The initial interpretation of this quotation is that Dora is a far more caring parent than Frank as she is concerned with Alan’s well-being while Frank is more concerned with berating the ‘upper class riff-raff’ of a horseman who took Alan riding without permission. Dora’s attention to Alan contrasts positively with Frank’s pompous and ineffective attempts to scold the rider, which perhaps suggest his own nagging sense of inferiority having come from a lower class family.


However, it could more tentatively be argued that there is also a sense of coldness in her use of "the boy" rather than Alan’s name. In light of the quotation ‘What the eye doesn’t see, the heart doesn’t grieve over’ (31), it could be argued that Shaffer is here suggesting that Dora is concerned more with projecting the correct image of parental care than she is with Alan himself. Although tentative this is reiterated on page 45, when she chooses not to see Alan on her visit to the institute where he is staying. 


Finally, the repetition of Frank’s name also shows her dependency on him.



"Dora: [amused]"

This stage direction occurs just after Alan has been dragged off the horse by Frank. She is amused by the way in which he has been covered in sand and sea-spray by the galloping horseman and this amusement at her husband’s expense may further suggest tensions at home and the uneasy (at times) relationship between Frank and Dora.



“I can’t stay more than a moment. I’m late as it is. Mr. Strang will be wanting his dinner.”

This quotation reinforces the impression created of Dora as a housewife who has plays the typically subservient role in her family. However, we may also sense an air of guilt her as she proffers a convenient lie about being ‘shopping in the neighbourhood’ or having to get home to prepare dinner. This sense of guilt may arise from the fact that she is here without Frank, suggesting tensions at home, or the shame she feels for being the mother of a child convicted of such a horrific crime.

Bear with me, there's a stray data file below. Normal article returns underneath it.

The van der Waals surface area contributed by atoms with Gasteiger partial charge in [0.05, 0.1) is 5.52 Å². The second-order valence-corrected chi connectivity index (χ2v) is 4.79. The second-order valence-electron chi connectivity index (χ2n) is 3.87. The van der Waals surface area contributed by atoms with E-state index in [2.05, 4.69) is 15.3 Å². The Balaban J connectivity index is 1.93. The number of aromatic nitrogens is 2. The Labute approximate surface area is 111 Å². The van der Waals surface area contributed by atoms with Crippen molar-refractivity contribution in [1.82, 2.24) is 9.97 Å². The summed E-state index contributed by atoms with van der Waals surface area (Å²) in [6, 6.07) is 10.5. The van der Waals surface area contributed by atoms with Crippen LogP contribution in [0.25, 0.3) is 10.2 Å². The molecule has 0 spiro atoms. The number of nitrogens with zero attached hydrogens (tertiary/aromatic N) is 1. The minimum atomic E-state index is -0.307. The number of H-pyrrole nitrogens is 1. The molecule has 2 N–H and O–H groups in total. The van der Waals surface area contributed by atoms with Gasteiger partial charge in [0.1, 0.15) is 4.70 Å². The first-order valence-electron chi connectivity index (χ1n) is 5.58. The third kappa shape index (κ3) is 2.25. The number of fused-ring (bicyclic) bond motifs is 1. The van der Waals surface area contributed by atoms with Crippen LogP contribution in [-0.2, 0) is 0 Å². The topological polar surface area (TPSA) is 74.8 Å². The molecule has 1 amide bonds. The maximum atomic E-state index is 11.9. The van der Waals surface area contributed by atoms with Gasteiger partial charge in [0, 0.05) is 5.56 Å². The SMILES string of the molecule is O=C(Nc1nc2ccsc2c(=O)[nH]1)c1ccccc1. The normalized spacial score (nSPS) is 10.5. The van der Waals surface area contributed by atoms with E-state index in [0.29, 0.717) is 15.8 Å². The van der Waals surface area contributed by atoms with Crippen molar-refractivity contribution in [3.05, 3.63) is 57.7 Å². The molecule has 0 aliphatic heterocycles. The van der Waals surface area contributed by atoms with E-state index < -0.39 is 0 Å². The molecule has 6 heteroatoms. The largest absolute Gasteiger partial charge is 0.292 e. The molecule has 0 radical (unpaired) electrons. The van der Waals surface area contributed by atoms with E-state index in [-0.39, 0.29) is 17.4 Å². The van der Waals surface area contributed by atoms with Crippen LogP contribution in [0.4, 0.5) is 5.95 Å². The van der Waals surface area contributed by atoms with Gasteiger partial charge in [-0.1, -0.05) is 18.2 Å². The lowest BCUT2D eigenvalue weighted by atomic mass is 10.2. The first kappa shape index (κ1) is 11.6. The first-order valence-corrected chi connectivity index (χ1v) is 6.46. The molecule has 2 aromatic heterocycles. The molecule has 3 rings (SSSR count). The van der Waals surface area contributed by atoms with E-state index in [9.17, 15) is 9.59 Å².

“I don’t believe in interfering too much with children, so I said nothing.”

There is a heavy irony here in that, although Dora seems to be very caring and lenient towards Alan does, it is clear that she has (perhaps unknowingly) has a very profound influence on Alan’s belief system. This quotation is in reference to the picture of Christ and it is clear that she was the one who introduced Alan to the idea of both Christianity and horses and yet when he fuses these two elements into his own faith acts upon it she seems to disown him. In addition, after introducing Alan to Christ she also fails to moderate his beahviour when he purchases a clearly provocative picture. In some senses Dora may be seen as avoiding some of the more difficult responsibilities of parenting as she is happy to talk about her own values (even in regards to sex) but unwilling to talk about issues with which she is uncomfortable.



 “Well, it’s most extraordinary. It comes out all eyes.”

This quotation does not necessarily add to the characterization of Dora but definitely adds an irony to the picture of the horse in Alan’s room as it is “all eyes”, implying it is always looking or observing Alan, in the same way that a Christian might claim that God sees everything. This obviously accentuates the parallels between Christianity and Alan’s faith in Equus and creates a sense of pressure that perhaps ultimately explains why he stabs the eyes of the horses in the stable.


Interestingly this also echoes the way that on page 46 Dysart says he feels real alarm and a sense that there is the shadow of a giant head across his own desk. This may simply suggest that he is just beginning to piece together what happened to Alan but it may also imply that Dysart also feels haunted by a similar God that is always watching him. Perhaps the alarm he feels is less for Alan and more for himself as he can sense his commitment to ‘the normal’ becoming increasingly challenged.




Dora’s Role in the play:

In Equus, Shaffer uses the character Dora to act as one representation of a socially acceptable belief system and also to demonstrate how easily influenced Alan (and all of us) are by outside beliefs and our upbringing as she began telling him stories from the Bible at a very early age, specifically excerpt from the book of Job about the thunderous horses and the bedtime story that personified the horse “Prince”. The unintentional nature of the effect that she has on Alan reveals how impressionable we all are and how all of our belief systems may be the result of such arbitrary and accidental influences.


Dora’s is also portrayed as an overprotective and over-caring mother for Alan and her Christian values contrast sharply with Frank’s fervent atheism and socialism. The presence of these two polarising forces in Alan’s life enable Shaffer to explore how individuals can be affected when they are torn between two competing world views.


Finally, there is also a sense in which she can be read as hypocritical and concerned more with appearance than with the actual difficulties of parenting and the fact that she clearly has had a role to play in shaping Alan and making him into the person that he has become.